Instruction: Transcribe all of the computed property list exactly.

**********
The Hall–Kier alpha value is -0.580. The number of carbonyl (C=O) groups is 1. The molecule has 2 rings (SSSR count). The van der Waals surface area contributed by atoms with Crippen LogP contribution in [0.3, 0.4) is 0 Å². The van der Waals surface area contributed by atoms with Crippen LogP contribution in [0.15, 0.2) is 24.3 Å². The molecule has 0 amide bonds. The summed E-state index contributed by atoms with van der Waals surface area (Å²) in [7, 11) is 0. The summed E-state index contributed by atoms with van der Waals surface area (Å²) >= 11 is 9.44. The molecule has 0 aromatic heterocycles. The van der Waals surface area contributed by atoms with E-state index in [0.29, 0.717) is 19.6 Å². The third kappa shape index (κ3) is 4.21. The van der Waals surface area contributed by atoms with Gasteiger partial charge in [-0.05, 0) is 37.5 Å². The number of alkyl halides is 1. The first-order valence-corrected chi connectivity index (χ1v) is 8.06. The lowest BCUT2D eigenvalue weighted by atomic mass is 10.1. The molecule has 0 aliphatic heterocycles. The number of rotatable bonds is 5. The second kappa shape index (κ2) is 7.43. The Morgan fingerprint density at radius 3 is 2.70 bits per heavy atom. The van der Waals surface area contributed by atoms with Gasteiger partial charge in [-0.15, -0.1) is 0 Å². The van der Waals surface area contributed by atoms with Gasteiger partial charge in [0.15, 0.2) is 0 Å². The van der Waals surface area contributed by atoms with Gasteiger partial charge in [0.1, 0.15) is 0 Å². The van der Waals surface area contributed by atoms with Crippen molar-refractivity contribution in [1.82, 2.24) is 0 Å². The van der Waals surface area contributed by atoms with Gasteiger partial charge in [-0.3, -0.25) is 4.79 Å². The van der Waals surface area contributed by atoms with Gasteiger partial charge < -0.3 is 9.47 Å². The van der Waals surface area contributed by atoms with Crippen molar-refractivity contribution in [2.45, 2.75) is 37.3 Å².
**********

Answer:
The Hall–Kier alpha value is -0.580. The number of carbonyl (C=O) groups is 1. The molecule has 2 rings (SSSR count). The van der Waals surface area contributed by atoms with Crippen LogP contribution in [0.3, 0.4) is 0 Å². The van der Waals surface area contributed by atoms with Crippen LogP contribution in [0.15, 0.2) is 24.3 Å². The molecule has 0 amide bonds. The summed E-state index contributed by atoms with van der Waals surface area (Å²) in [7, 11) is 0. The summed E-state index contributed by atoms with van der Waals surface area (Å²) >= 11 is 9.44. The molecule has 0 aromatic heterocycles. The van der Waals surface area contributed by atoms with E-state index in [0.29, 0.717) is 19.6 Å². The third kappa shape index (κ3) is 4.21. The van der Waals surface area contributed by atoms with Gasteiger partial charge in [-0.05, 0) is 37.5 Å². The number of alkyl halides is 1. The first-order valence-corrected chi connectivity index (χ1v) is 8.06. The lowest BCUT2D eigenvalue weighted by atomic mass is 10.1. The molecule has 0 aliphatic heterocycles. The number of rotatable bonds is 5. The second kappa shape index (κ2) is 7.43. The Morgan fingerprint density at radius 3 is 2.70 bits per heavy atom. The van der Waals surface area contributed by atoms with Gasteiger partial charge in [-0.15, -0.1) is 0 Å². The van der Waals surface area contributed by atoms with Gasteiger partial charge in [0.15, 0.2) is 0 Å². The van der Waals surface area contributed by atoms with Gasteiger partial charge in [0.1, 0.15) is 0 Å². The van der Waals surface area contributed by atoms with Crippen molar-refractivity contribution in [1.82, 2.24) is 0 Å². The van der Waals surface area contributed by atoms with Gasteiger partial charge in [-0.3, -0.25) is 4.79 Å². The van der Waals surface area contributed by atoms with Gasteiger partial charge < -0.3 is 9.47 Å². The van der Waals surface area contributed by atoms with Crippen molar-refractivity contribution in [2.45, 2.75) is 37.3 Å².